In relation to preeclampsia remote from terms (<34 weeks), a Cochrane review by Churchill et al. [119] compared planned early birth versus EM for severe preeclampsia between 24–34 weeks’ gestation. The review included four RCTs, with a total of 425 women [139142]. The study found that an expectant approach may be associated with decreased morbidity for the baby. Babies whose mothers were allocated to the early birth group had more intraventricular haemorrhage (RR 1.82, 95%CI 1.06 to 3.14), more hyaline membrane disease (RR 2.30, 95% CI 1.39 to 3.81), required more ventilation (RR 1.50, 95% CI 1.11 to 2.02), were more likely to have a lower gestation at birth, more likely to be admitted to neonatal intensive care (RR 1.35, 95% CI 1.16 to 1.58) and have a longer stay in the NICU, but less likely to be small-for-gestational age (RR 0.30, 95% CI 0.14 to 0.65). There was insufficient data for reliable conclusions on most outcomes for the mother, except that women allocated to the early birth group were more likely to have a CS (RR 1.09, 95% CI 1.01 to 1.18). There was also a second systematic review and meta-analysis of RCTs by Wang et al. [143] which largely included the same studies as the Cochrane review [119], with an additional two studies: the MEXPRE trial [121] and a trial by Duvekot et al. [144]. The latter was closed after 24 months because of low recruitment and the findings were reported by abstract only, and as such is excluded from our review. As the only additional study identified by this review is the MEXPRE trial [121], we have excluded the review by Wang et al. [143] and we report on the MEXPRE trial here.

The MEXPRE trial included 267 women and sought to determine whether EM in women with severe preeclampsia prior to 34 weeks results in improved neonatal outcome in countries with limited resources (i.e. low-middle income countries in Latin America) [121]. This study found no difference in the rate of perinatal mortality (9.4% vs 8.7%; RR 0.91, 95% CI 0.34 to 1.93), composite of neonatal morbidities (56.4% vs 55.6%; RR 1.01, 95% CI 0.81 to 1.26), or maternal morbidity (25.2% vs 20.3%; RR 1.24, 95% CI 0.79 to 1.94) with EM versus early birth. Small for gestational age (21.7% vs 9.4%; RR 2.27, 95% CI 1.21 to 4.14) and placental abruption were more common with EM (RR 5.07, 95% CI 1.13 to 22.7).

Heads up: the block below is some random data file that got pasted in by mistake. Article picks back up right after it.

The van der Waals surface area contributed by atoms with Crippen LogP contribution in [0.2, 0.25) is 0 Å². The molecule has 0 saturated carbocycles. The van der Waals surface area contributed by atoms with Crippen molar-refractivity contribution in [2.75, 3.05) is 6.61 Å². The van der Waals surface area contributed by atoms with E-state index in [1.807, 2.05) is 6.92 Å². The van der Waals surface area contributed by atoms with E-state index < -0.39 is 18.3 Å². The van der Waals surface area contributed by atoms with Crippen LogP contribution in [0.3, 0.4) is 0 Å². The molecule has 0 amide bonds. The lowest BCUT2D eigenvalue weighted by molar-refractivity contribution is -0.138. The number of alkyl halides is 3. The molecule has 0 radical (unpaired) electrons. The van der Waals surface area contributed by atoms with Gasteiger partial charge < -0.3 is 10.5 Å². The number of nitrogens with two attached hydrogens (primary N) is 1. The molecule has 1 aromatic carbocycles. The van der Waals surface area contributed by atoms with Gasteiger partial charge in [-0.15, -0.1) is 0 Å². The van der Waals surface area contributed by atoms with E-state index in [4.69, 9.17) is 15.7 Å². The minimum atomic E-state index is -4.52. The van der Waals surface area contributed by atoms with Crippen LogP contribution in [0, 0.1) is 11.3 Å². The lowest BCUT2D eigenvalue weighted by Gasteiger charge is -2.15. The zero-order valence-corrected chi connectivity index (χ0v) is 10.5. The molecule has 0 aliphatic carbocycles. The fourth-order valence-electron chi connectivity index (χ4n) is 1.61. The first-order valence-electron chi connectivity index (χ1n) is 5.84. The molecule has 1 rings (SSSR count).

Four cohort studies [125127, 130] and two case control studies [131, 132] assessed the association between mode of birth and maternal and neonatal outcomes for severe preeclampsia remote from term. A prospective cohort study by Ertekin [125] that compared EM (n = 33) versus early birth by IOL or CS (n = 37) for severe preterm preeclampsia on a range of maternal and neonatal outcomes, including the first year of neurological development of infant, did not find statistically significant differences between the two groups. However, there were seven fetal deaths in the immediate birth group versus two in the EM group (P = 0.058). This was most likely due to women with more significant risk factors (e.g. HELLP syndrome) being assigned to the immediate birth group.